Egypt and its laws on NGOs: concrete example of abuse

June 6, 2013

In a recent post I discussed problems surrounding the new law on NGOs in Egypt. In case there was any doubt on the need for a new and IMPROVED legal regime, see here what Front Line Defenders reported yesterday, 5 June:

43 NGO staff members were condemned to prison termsFrontline NEWlogos-1 condensed version - cropped ranging from 1 to 5 years on foot of charges of “using foreign funding to foment unrest.” The defendants were employed by 4 United States and 1 German organisation. Five of the defendants were sentenced to 2 years in prison, eleven were sentenced to 1 year suspended and a further 27 were tried in absentia and sentenced to 5 years in prison.  Additionally, the trial judge ordered the closure of the offices of all five organisations and the confiscation of their assets. “The trial of these 43 defendants and the ongoing investigations into the activities of dozens of other organisations is a clear attempt by the Government of President Morsi to restrict the legitimate work of human rights defenders and NGOs and to stifle dissent” said Front Line Defenders Deputy Director, Andrew Anderson.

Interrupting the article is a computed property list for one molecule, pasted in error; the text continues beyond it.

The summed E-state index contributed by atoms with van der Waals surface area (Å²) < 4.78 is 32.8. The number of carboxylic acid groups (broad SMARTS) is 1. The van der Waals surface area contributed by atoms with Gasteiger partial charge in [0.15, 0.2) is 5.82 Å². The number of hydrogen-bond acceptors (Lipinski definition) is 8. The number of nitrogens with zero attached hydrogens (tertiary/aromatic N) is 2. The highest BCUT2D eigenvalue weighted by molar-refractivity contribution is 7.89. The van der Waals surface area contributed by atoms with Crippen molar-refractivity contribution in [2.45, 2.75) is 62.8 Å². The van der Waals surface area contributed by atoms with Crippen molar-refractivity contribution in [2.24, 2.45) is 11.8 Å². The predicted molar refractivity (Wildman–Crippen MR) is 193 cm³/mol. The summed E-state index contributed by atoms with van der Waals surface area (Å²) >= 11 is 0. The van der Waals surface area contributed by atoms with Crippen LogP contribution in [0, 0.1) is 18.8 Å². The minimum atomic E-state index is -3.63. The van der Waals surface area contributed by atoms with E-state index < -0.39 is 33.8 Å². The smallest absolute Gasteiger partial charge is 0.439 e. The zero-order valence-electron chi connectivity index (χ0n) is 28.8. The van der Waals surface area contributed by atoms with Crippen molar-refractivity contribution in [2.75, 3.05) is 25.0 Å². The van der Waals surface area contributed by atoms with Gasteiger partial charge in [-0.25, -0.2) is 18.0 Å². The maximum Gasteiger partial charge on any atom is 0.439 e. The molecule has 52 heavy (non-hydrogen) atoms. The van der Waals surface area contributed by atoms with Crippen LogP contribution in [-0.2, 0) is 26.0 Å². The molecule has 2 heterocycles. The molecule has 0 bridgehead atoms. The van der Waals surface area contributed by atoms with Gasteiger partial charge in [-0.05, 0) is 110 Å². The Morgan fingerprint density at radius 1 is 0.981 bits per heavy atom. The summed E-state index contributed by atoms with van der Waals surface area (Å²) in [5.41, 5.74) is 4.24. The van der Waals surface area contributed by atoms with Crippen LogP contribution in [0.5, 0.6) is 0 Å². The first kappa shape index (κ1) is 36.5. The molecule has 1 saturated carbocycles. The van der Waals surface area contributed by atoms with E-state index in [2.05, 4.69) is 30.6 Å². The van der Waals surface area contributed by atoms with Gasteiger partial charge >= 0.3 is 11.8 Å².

The prosecution was based legislation from the repressive legal framework of the Mubarak era including the Law on Associations and penal code provisions on association. Under this system NGOs have to apply for registration, a process which can drag on for many years. All four organisations had applied for registration prior to the raids on their offices and the law states that if they do not get a response inside 60 days then registration is considered granted. The workers were charged under article 98(c)(1) of Egypt’s penal code, which states: “Anyone who creates or establishes or manages an association or organisation or institution of any kind of an international character or a branch of an international organisation without a license in the Egyptian Republic shall be punished with imprisonment for a period of not more than 6 months or with a fine of 500 EGP [US$82].” The defendants were charged with operating unlawfully and with receiving foreign funds without permission.

 

 

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